Imagine if textbooks were alive … living, changing, evolving, and improving … never out-of-date!
–a textbook that would give students images, videos, and interactive tutorials about a subject, a vocabulary word, or a topic.
–a digital textbook that would be student-driven, a model for differentiated learning, and geared toward helping all students learn through visualization, interaction, and simulation.
In the age of Web 2.0, all this and much more is possible. And it’s all at our students’ fingertips with just a click of a button. Welcome to the "Age of the Wikitext!"
By 2008, most school librarians have become aware of Web 2.0. Some of us have more experience than others, but we all know that we are several years into the age of the Read/Write Web (aka the Participatory Web). Unfortunately, the majority of us are digital immigrants, so our depth of knowledge on Web 2.0 technology and social software is rather superficial.
One thing that is consistent for all educators is the proverbial tightening of the belts. As school systems’ budgets shrink, there have been a growing number of teacher layoffs. School systems in my state have slowly begun to integrate and mainstream all the students with learning disabilities, eliminating some special education teachers and maxing-out class size caps. This has had a domino effect.
With the increase of heterogeneous grouping, the skill level among students in the same class has grown wider and wider. This has cascaded into a major problem for subject-specific teachers. In order for them to be able to reach, and teach, students of all levels, they have had to differentiate their instruction. One of the positives to come with all this change has been its confluence with Web 2.0 and the tools of the participatory web.
Training teachers in differentiated learning—also called differentiated instruction—has helped alleviate some of the issues, but the educational community then found another major obstacle to instruction. The lessons in schools had changed, but the textbooks they used had not.
Textbooks have been another casualty of budget cuts. Many schools are being told, "Don’t even consider ordering new textbooks for next year—the funds just aren’t there." If only there was a cost-effective supplement. Hmm …
Now let’s get some perspective. Let’s say you were in college in 1978. When you received an assignment, you would use reference books and journals in the library to do your research. You would then handwrite your notes and use a typewriter for your final draft. You used a slide rule to work on your discrete math homework. Sometimes you called your parents from a telephone booth to beg them to mail you pizza (aka beer) money. Not to mention that your biology textbook was a 6-pound, 700-page tome that took 3 years to get published and was already out-of-date.
Now, 30 years later, your son is entering his second year in college. He takes class notes on a laptop and does his research with online databases and (of course) Google while using a free Wi-Fi hotspot at Starbucks. He gets help with his math homework by contacting classmates through Facebook, and he forgets to call you from his cell phone because he doesn’t need money for pizza—he just uses his credit card.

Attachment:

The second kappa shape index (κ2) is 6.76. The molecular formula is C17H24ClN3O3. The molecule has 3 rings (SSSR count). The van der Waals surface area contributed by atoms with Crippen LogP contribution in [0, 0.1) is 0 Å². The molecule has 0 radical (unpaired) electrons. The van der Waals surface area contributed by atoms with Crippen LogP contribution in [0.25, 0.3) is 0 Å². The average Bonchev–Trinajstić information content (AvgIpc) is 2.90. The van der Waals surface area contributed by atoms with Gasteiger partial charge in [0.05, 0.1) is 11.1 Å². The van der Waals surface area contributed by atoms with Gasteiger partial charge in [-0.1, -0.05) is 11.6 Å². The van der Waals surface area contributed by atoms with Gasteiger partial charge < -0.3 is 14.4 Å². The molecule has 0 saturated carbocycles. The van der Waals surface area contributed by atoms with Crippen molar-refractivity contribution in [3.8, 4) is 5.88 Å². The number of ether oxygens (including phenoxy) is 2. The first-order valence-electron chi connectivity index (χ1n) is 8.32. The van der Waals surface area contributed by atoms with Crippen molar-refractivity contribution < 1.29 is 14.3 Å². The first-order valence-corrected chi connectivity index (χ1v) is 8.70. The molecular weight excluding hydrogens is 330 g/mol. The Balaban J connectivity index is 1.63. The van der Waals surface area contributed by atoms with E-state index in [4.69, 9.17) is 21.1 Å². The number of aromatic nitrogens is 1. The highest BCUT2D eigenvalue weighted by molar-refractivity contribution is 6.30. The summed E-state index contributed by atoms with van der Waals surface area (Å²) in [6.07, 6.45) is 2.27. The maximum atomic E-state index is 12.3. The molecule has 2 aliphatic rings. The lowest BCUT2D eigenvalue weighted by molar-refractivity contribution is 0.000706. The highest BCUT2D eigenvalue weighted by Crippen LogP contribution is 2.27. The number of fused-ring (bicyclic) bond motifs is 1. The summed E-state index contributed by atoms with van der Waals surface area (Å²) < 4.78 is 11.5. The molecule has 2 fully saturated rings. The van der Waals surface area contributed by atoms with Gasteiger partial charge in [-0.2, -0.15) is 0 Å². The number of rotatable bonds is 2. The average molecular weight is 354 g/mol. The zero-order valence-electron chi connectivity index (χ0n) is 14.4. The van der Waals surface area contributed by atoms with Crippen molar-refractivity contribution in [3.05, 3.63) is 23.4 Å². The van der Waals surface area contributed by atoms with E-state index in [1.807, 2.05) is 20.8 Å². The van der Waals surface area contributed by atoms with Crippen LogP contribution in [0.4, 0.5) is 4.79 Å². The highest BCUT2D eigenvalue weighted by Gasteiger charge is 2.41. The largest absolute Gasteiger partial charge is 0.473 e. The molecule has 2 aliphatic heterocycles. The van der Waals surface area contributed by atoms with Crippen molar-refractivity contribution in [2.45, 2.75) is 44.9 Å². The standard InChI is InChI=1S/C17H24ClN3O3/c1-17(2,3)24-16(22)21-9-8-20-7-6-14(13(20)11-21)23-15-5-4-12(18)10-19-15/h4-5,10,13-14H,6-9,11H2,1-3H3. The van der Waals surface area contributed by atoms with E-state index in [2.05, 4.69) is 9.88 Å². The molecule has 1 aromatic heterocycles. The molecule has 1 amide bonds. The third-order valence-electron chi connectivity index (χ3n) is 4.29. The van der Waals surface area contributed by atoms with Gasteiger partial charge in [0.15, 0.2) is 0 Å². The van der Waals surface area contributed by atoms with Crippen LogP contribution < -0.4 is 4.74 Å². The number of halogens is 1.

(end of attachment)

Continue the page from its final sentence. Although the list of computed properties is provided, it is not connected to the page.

But you don’t worry about him too much. His phone is practically a part of his body, so you subscribe to an online service that uses the GPS locator to sync it up with Google Earth, so at least you can see exactly where he is at all times.
Only one thing hasn’t radically changed—his biology text, which has now grown into a 12-pound, 1,000-page mammoth of a book that still takes 2 years to get published and is already out-of-date. What’s wrong with this picture?
"Textbooks have yet to respond to changes in technology, teaching philosophy, and student life," says Paul Bierman, a professor at the University of Vermont. He made this statement at a workshop he initiated of 54 leading scientists, educators, and technology experts at the National Academy of Sciences in Washington, D.C. They met under the theme "Reconsidering the Textbook."
"There was broad agreement at the workshop that the role of the textbook is going to change," Bierman says. "They are going to be the integrating force between all these different digital technologies and show you where to go for more depth."
This led to my thoughts on how to best address this problem. If textbooks are static and unchangeable, how can I, as internet librarian at Middletown High School in Rhode Island, help? Could this be the age of the wikitext?
My idea to build and create a wikitext gradually came into focus after attending a presentation by Will Richardson during the Internet@Schools conference in 2005. We’ve all gone to presentations where we have heard our peers speak about the benefits of Web 2.0 in education. It’s also become painfully obvious that our students, across nearly all grades, have become well-versed with Web 2.0 tools, so it’s not a passing fad.
This article is available in its entirety in a variety of formats — Preview (free), Full Text, Text+Graphics, and Page Image PDF — on a pay-per-view basis, courtesy of ITI's InfoCentral. CLICK HERE.